Tuesday, December 27, 2011

Remembering to forget

If you’re like me, it seems that I’m awfully good at “forgetting” and not very good at “remembering”.

I’m good at forgetting:
  • Where I put my glasses
  • When I should return a library book
  • The passwords to various websites and,
  • Where I left my cup of coffee
So when somebody tells me that I need to get better at “forgetting” in order to get better at “remembering”, my first response is “huh?”

That’s part of the thesis of an article by Ingrid Wickelgren in the January/February edition of Scientific American Mind magazine.

The article, entitled “Trying to Forget”, quotes cognitive neuroscientist Benjamin J. Levy of Stanford University who said “Human memory is pretty good. The problem with our memories is not that nothing comes to mind – but that irrelevant stuff comes to mind.”

That does ring true for me.  If I try to remember where that cup of coffee is, somehow memories of where I’ve been in the house, what I need to do that day, and the fact that I need to buy more coffee get in the way of remember where the cup is.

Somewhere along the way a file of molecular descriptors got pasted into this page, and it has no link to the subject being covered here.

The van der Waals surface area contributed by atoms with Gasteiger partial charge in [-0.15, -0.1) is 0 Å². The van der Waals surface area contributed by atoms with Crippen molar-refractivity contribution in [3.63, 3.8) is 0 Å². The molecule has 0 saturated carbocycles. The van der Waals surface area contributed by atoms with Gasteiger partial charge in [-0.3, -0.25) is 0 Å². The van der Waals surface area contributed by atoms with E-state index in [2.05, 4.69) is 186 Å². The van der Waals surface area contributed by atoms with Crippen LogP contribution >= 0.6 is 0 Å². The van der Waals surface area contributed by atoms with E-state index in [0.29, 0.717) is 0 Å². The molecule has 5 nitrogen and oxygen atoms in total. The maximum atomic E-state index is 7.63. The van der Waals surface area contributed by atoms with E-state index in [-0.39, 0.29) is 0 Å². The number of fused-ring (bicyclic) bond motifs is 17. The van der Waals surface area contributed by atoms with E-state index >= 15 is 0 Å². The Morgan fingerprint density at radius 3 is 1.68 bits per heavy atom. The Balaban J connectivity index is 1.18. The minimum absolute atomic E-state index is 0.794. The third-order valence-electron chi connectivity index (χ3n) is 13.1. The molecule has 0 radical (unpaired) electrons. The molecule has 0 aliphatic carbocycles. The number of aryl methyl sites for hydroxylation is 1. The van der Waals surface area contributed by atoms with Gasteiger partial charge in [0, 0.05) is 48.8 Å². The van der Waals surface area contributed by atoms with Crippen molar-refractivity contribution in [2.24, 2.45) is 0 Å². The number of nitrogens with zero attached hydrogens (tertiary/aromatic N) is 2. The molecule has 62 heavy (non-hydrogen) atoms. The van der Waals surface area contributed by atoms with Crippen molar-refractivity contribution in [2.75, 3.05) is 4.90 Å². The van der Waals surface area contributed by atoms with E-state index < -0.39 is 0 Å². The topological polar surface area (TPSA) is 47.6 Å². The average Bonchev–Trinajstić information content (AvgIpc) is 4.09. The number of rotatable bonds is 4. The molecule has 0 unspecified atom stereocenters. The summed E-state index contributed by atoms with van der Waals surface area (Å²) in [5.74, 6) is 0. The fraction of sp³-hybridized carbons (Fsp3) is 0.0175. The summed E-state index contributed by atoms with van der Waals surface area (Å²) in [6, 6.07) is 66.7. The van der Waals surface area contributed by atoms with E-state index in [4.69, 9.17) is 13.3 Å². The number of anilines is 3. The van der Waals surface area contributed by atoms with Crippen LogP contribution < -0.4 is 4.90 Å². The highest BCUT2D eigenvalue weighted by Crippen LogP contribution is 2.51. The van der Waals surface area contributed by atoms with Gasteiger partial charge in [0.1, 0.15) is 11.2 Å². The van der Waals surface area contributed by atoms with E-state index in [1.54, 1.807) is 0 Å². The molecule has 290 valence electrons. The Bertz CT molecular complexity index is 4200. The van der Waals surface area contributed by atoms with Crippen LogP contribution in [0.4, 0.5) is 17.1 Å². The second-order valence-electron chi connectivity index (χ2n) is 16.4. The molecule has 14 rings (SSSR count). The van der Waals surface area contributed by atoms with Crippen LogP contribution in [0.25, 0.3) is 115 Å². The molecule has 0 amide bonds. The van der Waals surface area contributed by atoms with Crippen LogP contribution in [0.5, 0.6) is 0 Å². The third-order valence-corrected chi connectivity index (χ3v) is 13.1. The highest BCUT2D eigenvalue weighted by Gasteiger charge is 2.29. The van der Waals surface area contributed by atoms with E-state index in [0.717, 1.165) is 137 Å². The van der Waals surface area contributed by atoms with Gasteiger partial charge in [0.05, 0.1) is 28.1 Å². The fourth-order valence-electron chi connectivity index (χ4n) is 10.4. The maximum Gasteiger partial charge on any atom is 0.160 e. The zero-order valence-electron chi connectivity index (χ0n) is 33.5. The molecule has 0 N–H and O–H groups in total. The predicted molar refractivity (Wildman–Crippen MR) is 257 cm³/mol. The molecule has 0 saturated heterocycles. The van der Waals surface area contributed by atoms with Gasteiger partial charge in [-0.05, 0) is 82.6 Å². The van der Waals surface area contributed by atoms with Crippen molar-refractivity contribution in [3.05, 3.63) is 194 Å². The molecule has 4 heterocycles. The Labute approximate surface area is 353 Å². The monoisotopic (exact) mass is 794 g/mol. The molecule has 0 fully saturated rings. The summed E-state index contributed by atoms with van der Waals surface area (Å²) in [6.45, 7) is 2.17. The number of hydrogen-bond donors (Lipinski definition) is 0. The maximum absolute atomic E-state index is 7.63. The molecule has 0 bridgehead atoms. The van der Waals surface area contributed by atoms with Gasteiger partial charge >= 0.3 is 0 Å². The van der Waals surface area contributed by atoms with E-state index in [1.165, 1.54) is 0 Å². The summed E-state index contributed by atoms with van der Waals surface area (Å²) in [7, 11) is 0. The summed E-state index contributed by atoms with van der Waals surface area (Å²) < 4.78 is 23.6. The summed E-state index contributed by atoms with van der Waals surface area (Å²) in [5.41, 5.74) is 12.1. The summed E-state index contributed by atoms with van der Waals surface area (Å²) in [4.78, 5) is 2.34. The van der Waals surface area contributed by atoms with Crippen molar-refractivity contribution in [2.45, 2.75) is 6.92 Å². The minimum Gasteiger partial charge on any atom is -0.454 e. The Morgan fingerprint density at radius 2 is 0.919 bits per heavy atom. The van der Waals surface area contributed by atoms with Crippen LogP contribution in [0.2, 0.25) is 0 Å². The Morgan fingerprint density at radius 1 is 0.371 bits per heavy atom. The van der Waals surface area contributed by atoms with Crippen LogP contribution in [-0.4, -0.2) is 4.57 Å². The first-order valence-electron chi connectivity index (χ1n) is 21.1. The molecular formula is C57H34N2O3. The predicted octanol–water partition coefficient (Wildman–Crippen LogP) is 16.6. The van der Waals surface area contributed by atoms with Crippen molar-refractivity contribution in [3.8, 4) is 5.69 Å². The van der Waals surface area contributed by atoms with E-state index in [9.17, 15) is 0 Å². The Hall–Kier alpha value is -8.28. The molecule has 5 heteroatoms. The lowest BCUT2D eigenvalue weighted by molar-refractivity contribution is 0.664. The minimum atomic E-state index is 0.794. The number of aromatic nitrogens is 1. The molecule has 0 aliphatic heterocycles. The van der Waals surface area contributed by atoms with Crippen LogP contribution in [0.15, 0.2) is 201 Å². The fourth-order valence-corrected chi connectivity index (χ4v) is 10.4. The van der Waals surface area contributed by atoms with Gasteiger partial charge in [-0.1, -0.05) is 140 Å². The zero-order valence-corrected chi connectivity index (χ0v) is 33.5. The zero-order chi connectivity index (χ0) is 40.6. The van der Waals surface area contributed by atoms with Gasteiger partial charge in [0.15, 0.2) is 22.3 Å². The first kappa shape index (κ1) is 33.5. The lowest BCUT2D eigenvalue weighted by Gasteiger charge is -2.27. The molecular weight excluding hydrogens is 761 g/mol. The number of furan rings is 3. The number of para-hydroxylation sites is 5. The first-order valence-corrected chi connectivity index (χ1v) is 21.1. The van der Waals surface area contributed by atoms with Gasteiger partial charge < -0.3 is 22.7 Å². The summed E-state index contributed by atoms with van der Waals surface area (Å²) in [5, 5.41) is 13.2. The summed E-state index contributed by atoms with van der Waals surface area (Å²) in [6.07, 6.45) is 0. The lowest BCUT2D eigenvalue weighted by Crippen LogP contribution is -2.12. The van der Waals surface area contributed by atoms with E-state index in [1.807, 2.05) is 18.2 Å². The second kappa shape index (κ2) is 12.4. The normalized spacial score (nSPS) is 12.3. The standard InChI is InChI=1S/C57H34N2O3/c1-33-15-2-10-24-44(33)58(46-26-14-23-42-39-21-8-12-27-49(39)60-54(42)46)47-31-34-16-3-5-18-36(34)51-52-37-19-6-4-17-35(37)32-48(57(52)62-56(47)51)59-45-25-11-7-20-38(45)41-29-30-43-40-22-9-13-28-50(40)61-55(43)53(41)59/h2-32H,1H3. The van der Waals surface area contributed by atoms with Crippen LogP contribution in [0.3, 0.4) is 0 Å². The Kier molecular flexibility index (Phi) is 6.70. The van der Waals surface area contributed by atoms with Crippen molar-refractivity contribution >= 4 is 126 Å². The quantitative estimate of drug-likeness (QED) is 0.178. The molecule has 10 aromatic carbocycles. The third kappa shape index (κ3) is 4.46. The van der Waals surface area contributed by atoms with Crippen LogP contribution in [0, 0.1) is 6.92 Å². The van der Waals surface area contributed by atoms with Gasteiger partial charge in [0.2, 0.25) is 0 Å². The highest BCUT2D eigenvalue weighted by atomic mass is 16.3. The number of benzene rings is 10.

The article goes on to state that “The act of forgetting crafts and hones data in the brain as if carving a statue from a block of marble. It enables us to make sense of the word by clearing a path to the thoughts that are truly valuable.”

The article states that a “patchwork of brain areas play roles in forgetting and remembering.” For those brain wonks out there, according to the article “in the prefrontal cortex, the dorsolateral region governs memory suppression.”

Here’s the key takeaways from the article:
  • “We can will ourselves to forget; a neural circuit like the one that inhibits actions governs the ability to reject memories we neither want nor need”
  • “Emerging data provide support for Sigmund Freud’s controversial theory of repression, by which unwanted memories are shoved into the subconscious.”
  • “The inability to forget can impede emotional recovery in trauma victims.”
  • “If you practice at rebuffing recollections, you are likely to get better at it.”
While some of this sounds like pop psychology (or maybe “poop” psychology which was how I first typed this), I am interested in improving my memory, especially my working memory. Which means that I will continue to do my Lumosity exercises so I can find my, now lukewarm, cup of coffee.

Here’s a link to the article which, of course, wants you to sign up for a subscription: http://www.scientificamerican.com/article.cfm?id=trying-to-forget
I didn’t and bought the hard copy which shows that I’m a troglodyte in addition to being, at the moment, caffeine-deprived.

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